George H.W. Bush, who died Friday at age 94, was arguably our last president who ran on the strength of his experience — as a Navy pilot, congressman, Republican National Committee chairman, ambassador to China, CIA director and vice president. The presidents who followed mastered the art of campaigning and dominated the media (first old and then new), but we should not have been surprised that, once elected, they lacked to one degree or another the requisite skills, insight, judgment and, not insignificantly, the Rolodex to master the art of governing. If we want great presidents again, we might consider selecting them for the sort of experience and temperament Bush displayed throughout his adult life rather than for their ability to turn a particular phrase, micro-target voters and make competitors seem foolish or weak.
Bush was the last in many categories — the last World War II president, the last war hero to become president, the last moderate Republican president, the last president to govern in the Cold War, the last president to be nearly universally respected if not beloved (albeit in retrospect) by politicians on both sides of the aisle.
Honor is certainly not a word that comes to mind to describe the people who serve in the spots Bush once held. He was willing to lead a necessary war and be fiscally responsible even if the latter cost him his presidency, which it did. To do anything but his duty — in war and in peace — was unimaginable for him.
Can you imagine Bush ever willing to steer clear of lawmakers so the president could misrepresent the CIA’s findings? Can you picture Bush ever going to a football game only to walk out to perpetuate a culture war in which peacefully protesting African Americans were the target? Can you imagine Bush hurling insults from the Oval Office and calling the press the enemy of the people? No. And yet CIA Director Gina Haspel, Vice President Pence and President Trump do and act as if this is normal politics.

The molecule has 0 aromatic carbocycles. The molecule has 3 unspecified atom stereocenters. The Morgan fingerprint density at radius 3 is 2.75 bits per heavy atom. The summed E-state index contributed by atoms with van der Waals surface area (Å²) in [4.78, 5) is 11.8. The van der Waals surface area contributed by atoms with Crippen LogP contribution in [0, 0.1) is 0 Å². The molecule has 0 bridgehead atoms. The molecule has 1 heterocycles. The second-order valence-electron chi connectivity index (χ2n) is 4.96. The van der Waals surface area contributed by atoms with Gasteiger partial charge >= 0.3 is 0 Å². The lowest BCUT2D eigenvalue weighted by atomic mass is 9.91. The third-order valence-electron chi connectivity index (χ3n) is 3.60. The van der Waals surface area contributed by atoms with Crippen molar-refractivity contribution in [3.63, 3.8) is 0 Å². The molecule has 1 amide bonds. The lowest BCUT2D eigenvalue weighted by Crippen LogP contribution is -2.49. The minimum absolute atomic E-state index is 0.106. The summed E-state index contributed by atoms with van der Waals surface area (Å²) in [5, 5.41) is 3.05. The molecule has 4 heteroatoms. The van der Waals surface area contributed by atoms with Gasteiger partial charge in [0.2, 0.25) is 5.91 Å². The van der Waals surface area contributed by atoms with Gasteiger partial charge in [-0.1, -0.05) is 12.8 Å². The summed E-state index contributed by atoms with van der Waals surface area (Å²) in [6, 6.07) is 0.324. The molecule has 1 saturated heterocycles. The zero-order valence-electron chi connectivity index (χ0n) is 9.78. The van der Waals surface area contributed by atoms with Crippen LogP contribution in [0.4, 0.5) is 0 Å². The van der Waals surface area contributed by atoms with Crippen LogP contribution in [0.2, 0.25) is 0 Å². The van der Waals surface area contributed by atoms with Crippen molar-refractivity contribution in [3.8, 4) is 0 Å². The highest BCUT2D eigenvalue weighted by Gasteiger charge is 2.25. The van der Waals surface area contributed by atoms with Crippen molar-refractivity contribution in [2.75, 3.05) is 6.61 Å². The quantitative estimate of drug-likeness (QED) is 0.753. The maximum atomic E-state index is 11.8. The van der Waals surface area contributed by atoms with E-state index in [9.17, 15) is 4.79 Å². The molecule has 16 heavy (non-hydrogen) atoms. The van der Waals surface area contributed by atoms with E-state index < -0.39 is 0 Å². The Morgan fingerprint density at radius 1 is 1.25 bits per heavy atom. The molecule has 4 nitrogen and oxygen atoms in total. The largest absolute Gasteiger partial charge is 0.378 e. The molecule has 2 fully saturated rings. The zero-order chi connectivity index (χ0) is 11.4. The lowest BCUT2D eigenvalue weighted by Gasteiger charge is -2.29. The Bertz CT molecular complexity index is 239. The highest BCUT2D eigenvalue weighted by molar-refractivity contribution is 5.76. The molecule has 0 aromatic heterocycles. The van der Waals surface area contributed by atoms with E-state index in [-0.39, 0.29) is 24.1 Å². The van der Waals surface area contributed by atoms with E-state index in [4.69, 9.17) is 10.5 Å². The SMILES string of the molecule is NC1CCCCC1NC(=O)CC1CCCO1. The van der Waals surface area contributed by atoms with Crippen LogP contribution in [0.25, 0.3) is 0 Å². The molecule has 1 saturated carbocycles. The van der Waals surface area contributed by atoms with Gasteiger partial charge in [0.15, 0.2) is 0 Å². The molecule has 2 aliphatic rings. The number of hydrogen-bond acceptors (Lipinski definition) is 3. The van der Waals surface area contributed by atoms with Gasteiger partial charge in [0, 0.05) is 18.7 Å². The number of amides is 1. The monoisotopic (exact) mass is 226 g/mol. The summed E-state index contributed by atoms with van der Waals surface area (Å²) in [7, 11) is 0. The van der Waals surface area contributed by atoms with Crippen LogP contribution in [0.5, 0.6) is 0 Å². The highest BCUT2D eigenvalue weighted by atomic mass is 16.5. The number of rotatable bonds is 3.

If we are filled with both admiration and sadness on Bush’s passing, it is perhaps because we no longer consider depth of knowledge, kindness, restraint, modesty, flexibility, bipartisanship and good manners to be critical requirements for our leaders. With each successive election, we have selected political leaders more ignorant, mean, aggressive, egotistical, rigid, partisan and rude than those they replaced. Instead of a George H.W. Bush in the White House and Republican senators such as John Warner of Virginia, William Cohen of Maine, John Danforth of Missouri and Bob Dole of Kansas, we have the scourge of Donald Trump and Republican senators such as Ted Cruz of Texas, Tom Cotton of Arkansas and Mitch McConnell of Kentucky. One gains attention, as Sen. Lindsey O. Graham (R-S.C.) has, for morphing into an unhinged, unprincipled partisan who no longer cares about getting it “right,” just about testing the limits of what the public will buy.
Since Bush’s presidency we’ve had some better and some worse presidents, but no great man in the White House; since the death of Sen. John McCain (R-Ariz.), none in the Senate. We must find our role models elsewhere. We must work strenuously to contain and thwart ideologues’ excesses, to make them smaller and therefore less dangerous to the republic. We rule out the most qualified and most restrained presidential challengers because they cannot stand up to an ignoramus and bully. The downward spiral continues.
Before we become entirely despondent (gee, this really is depressing), let’s also remember that we are in the midst of a great democratic (small d) resurgence — in which more people voted in the midterms since 1966; in which hundreds of new candidates ran for offices up and down the ballot (in many cases because they could not stand what was happening to our country); in which citizens of all political persuasions have demonstrated peacefully in defense of democratic institutions and attempted to elevate discussion about the rule of law; and in which many Republicans and ex-Republicans crossed the aisle to vote for a Democrat (as George H.W. Bush reportedly did in the 2016 election) because that was best for America. The current crop of politicians have not stomped out the green shoots of decency, empathy, civility and honor that sprout around the country. The task is to cultivate these positive developments, reemphasize our democratic norms and reassert decency as a qualification for public office.
While we mourn Bush’s passing and celebrate his life, let’s also commit to emulate his finest qualities, and to demand them of our leaders. RIP, President Bush.